In Azeem Azhar’s insightful Davos 2023 wrap-up, he concludes by suggesting that the world may be undergoing a “phase transition.”
As he writes:
“In my book, I postulated that we might be approaching a phase change.
‘Complexity scientists refer to moments of radical change within a system as a ‘phase transition.’
When liquid water turns into steam, it is the same chemical, yet its behavior is radically different. Societies, too, can undergo phase changes. Some moments feel abrupt, discontinuous, and world-changing. Think of the arrival of Columbus in the Americas or the fall of the Berlin Wall.
The rapid reorganization of our society today is just such a phase transition. A phase transition has been reached, and we are witnessing our systems transforming before our very eyes.
Water is becoming steam.’”
Azeem doesn’t explicitly mention DeFi as a topic of Davos 2023, but he makes a critical point at the very beginning of the piece.
Davos attendees have a mixed record of seeing what is right in front of them.
“One of the difficulties with understanding global risks is that most people tend to be more comfortable looking in the rearview mirror than speculating about uncertain outcomes. The Annual Meeting has been caught on the hop in two of the last three years.
Back in 2020, the Forum did not discuss the prospects of a global pandemic, yet only a couple of months later, one would be declared. War in Europe was not mentioned in the Forum’s 2022 Risk Report, which was published just a month before Putin’s folly began.”
This brings us to the confluence of two forces: the “phase transition” and the inability of global power brokers to see the “blinding glimpse of the obvious” associated with the risks of today’s financial infrastructure.
The “Big Miss” of Davos 2023
Over the seven centuries since the foundation for the modern global financial system was laid by accountants in 14th-century Venice, we have seen incredible improvements in size, speed, and scale. What we have not seen is an upgrade – a ‘phase transition’ – in the underlying architecture.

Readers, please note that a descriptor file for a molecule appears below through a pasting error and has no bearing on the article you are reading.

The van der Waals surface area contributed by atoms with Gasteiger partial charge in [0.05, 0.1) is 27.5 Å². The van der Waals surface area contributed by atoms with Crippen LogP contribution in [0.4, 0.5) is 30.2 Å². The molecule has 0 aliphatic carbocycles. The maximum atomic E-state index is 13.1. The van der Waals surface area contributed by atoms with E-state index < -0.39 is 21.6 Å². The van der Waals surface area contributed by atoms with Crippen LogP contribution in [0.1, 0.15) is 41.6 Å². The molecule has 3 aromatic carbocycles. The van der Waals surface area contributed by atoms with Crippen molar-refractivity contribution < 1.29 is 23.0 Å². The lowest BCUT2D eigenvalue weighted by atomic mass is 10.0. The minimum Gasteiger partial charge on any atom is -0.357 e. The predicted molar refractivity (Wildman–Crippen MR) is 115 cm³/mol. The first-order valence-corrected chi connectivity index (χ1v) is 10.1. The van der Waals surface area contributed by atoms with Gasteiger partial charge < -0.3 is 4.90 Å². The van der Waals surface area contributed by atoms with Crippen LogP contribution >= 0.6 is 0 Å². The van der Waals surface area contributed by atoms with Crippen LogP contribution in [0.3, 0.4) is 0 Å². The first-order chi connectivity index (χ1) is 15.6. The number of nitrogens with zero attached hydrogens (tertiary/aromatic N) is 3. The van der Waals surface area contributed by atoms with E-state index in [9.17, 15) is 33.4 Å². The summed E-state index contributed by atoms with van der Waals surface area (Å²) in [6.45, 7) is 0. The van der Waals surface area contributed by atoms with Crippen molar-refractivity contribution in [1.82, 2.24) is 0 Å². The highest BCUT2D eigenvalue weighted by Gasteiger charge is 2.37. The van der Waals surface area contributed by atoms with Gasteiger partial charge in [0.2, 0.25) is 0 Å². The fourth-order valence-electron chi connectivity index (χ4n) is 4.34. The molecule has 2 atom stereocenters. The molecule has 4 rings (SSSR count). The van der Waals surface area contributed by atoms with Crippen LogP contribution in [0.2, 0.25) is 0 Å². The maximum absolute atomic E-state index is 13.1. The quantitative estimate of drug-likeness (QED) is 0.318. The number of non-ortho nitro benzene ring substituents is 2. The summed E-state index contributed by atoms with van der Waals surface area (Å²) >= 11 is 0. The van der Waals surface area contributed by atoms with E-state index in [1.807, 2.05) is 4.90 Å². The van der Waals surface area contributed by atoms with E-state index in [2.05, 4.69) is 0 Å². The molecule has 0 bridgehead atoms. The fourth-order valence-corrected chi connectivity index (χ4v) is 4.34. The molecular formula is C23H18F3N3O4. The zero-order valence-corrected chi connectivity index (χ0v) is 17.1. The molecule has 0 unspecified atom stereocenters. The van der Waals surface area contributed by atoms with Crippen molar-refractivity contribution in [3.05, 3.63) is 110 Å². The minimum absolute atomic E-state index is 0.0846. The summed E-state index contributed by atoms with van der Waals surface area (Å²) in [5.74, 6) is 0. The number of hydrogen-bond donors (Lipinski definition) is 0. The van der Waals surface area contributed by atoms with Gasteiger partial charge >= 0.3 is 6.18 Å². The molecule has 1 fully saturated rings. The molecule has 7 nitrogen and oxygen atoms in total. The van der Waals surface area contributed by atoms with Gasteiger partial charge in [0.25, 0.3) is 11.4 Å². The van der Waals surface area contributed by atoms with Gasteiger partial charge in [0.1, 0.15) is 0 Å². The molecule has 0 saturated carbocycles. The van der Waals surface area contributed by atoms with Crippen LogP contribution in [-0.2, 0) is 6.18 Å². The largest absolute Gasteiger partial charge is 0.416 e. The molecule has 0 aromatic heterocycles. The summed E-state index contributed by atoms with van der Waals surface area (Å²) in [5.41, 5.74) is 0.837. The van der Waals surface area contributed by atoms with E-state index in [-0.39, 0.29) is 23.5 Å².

Today, just like in Venice long ago, we place our trust in human-based, emotionally-vulnerable institutions which spread shared beliefs about what constitutes value, a concept that Yuval Harari explored deeply in Sapiens.
Those beliefs (based on 14th-century paradigms), however, are starting to come under increased scrutiny for the simple reason that when they encounter the reality of modern life, they don’t hold water.
For an extreme example, thanks to the maneuvering of the US Federal Reserve, the poorest people in Sierra Leone have had their access to government services cut off.
It gets worse. Not only is damage being done, but those at the top are starting to appear clueless.
Look no further than the Fed’s infamous “inflation is transitory” comment or the recent tone-deaf tweet about inflation by Nobel-prize-winning economist Paul Krugman that “the truth is striking. Here’s 3-month “supercore” excluding food energy shelter and used cars.”
Essentially, if you take away the three things that everyone needs, there’s no inflation. As some might say, WTF?
Then to add insult to injury, the people that control the financial levers are quick to dismiss any other (and potentially better) paradigm that could erode their positions of power.
Witness JP Morgan CEO Jamie Dimon’s off-hand dismissal of Bitcoin. Fourteen consecutive years of increasing global awareness and adoption of cryptocurrencies might be compelling evidence that a new shared global belief about value and money is emerging for some people, but Dimon can’t –or won’t – see what is right in front of his nose.
But hey, that’s Davos.
The Phase Transition of Finance
Meanwhile, the world is experiencing the emergence, resilience, and improving capabilities of decentralized financial systems. The innovation of purpose-built networks for finance that do not require institutions to create shared beliefs is exactly the kind of “phase transition” Azhar imagines. It’s a fundamental shift in the mental paradigm of how value is perceived and exchanged.
Add in the global nature, 24/7 accessibility, open-source, size of the TAM of the financial market ($400 trillion), the cost-benefits, and the new business models, and one is reminded of Craigslist taking down newspaper classifieds, Netflix v. Blockbuster, and Amazon vs. well, everybody.
As Pantera co-CIO Joey Krug wrote, “it seems fairly evident that the historical arc of the world’s financial rails will end up as blockchain-based systems using smart contracts.”
It is evident to some, that is for sure.
What is also evident is that the smart contract platforms are not enterprise-grade… yet.
However, the way that DeFi protocols firmly withstood the tumult of the FTX collapse represents another pin on the chest of an increasingly battle-tested industry.
When fully mature, the water of traditional finance is going to turn into the steam of decentralized finance.
Too bad the Davos crowd is blinded by the snow.